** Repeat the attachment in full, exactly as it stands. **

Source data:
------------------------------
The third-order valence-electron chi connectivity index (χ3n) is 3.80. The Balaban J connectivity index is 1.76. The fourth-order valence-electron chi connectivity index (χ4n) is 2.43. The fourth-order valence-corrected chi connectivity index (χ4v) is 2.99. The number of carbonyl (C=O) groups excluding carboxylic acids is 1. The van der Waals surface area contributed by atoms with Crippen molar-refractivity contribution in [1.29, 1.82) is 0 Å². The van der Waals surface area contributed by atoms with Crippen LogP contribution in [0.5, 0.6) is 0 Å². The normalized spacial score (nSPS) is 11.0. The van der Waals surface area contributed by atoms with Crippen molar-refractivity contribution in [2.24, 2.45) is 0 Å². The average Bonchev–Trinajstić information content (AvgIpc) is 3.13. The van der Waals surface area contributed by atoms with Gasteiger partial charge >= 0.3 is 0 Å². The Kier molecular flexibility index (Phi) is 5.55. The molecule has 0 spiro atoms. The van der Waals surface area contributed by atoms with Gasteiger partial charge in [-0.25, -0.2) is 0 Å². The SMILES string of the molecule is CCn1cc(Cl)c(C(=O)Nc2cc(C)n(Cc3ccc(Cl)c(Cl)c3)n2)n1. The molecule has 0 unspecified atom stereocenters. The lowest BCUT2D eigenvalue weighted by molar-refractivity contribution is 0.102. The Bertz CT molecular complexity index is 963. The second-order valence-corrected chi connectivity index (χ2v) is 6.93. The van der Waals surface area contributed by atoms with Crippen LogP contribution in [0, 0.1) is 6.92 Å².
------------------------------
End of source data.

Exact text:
The third-order valence-electron chi connectivity index (χ3n) is 3.80. The Balaban J connectivity index is 1.76. The fourth-order valence-electron chi connectivity index (χ4n) is 2.43. The fourth-order valence-corrected chi connectivity index (χ4v) is 2.99. The number of carbonyl (C=O) groups excluding carboxylic acids is 1. The van der Waals surface area contributed by atoms with Crippen molar-refractivity contribution in [1.29, 1.82) is 0 Å². The van der Waals surface area contributed by atoms with Crippen LogP contribution in [0.5, 0.6) is 0 Å². The normalized spacial score (nSPS) is 11.0. The van der Waals surface area contributed by atoms with Crippen molar-refractivity contribution in [2.24, 2.45) is 0 Å². The average Bonchev–Trinajstić information content (AvgIpc) is 3.13. The van der Waals surface area contributed by atoms with Gasteiger partial charge >= 0.3 is 0 Å². The Kier molecular flexibility index (Phi) is 5.55. The molecule has 0 spiro atoms. The van der Waals surface area contributed by atoms with Gasteiger partial charge in [-0.25, -0.2) is 0 Å². The SMILES string of the molecule is CCn1cc(Cl)c(C(=O)Nc2cc(C)n(Cc3ccc(Cl)c(Cl)c3)n2)n1. The molecule has 0 unspecified atom stereocenters. The lowest BCUT2D eigenvalue weighted by molar-refractivity contribution is 0.102. The Bertz CT molecular complexity index is 963. The second-order valence-corrected chi connectivity index (χ2v) is 6.93. The van der Waals surface area contributed by atoms with Crippen LogP contribution in [0, 0.1) is 6.92 Å².